Friday, 23 January 2015

Former U.S. diplomat implicated in Stanford Ponzi scheme

Peter Romero after a meeting with the Venezuelan Foreign Minister Jose Vicente Rangel in
Caracas, Venezuela, Aug. 11, 1999.

A former top State Department official during the Clinton administration is set to go on trial next month on civil allegations he helped Texas financier Allen Stanford carry out his $7 billion Ponzi scheme, then destroyed possible evidence of his involvement.

 Peter Romero, who is not accused of criminal wrongdoing, is a former U.S. Ambassador to Ecuador and a former Assistant Secretary of State for the Western Hemisphere. Soon after Romero left the State Department in 2001, Stanford hired him as a consultant and appointed him to his advisory board.

 But Ralph Janvey, the court-appointed receiver seeking to recover funds from the fraud, says Romero's actual role was to help Stanford attract more victims.

 "He traded on his prior government service to become an ambassador for Allen Stanford," said Janvey's attorney Kevin Sadler in an email to CNBC.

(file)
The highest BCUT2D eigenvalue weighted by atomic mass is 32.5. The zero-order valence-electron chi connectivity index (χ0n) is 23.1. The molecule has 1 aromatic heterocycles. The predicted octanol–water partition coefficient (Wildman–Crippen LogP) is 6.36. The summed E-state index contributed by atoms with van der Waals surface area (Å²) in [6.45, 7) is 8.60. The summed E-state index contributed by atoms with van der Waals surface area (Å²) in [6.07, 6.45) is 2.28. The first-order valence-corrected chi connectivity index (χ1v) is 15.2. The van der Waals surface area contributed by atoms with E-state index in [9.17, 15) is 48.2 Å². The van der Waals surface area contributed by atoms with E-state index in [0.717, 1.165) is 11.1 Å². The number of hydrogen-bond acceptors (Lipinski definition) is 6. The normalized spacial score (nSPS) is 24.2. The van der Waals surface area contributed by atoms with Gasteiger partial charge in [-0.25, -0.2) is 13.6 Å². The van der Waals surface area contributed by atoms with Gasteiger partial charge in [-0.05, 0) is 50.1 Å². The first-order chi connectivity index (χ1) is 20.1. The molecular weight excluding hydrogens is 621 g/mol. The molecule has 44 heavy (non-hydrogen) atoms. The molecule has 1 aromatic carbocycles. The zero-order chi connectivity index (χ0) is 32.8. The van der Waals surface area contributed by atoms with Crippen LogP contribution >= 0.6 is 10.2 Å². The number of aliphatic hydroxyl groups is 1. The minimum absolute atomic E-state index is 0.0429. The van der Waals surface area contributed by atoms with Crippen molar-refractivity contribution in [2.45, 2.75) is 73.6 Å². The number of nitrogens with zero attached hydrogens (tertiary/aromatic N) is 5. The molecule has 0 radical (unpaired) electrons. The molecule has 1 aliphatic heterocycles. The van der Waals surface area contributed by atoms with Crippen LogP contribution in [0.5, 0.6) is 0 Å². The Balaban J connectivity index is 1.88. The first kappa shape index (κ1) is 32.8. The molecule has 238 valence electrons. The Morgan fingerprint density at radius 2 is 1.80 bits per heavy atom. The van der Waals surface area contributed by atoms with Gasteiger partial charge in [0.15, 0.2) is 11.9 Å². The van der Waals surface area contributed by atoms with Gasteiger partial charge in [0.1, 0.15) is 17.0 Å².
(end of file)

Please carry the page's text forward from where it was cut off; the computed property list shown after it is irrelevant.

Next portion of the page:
Janvey sued Romero in federal court in 2011 seeking the return of nearly $1 million in compensation that Janvey says was fraudulently obtained. A one-week jury trial is scheduled to begin Feb. 9 in Dallas.

 "For seven years, Romero was paid more than $100,000 per year, plus expenses, for a less than part-time job that involved almost nothing more than lending his name and credibility to Stanford's organization," Sadler said.

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For a full and open debate on the Stanford receivership visit the Stanford International Victims Group - SIVG official Forum

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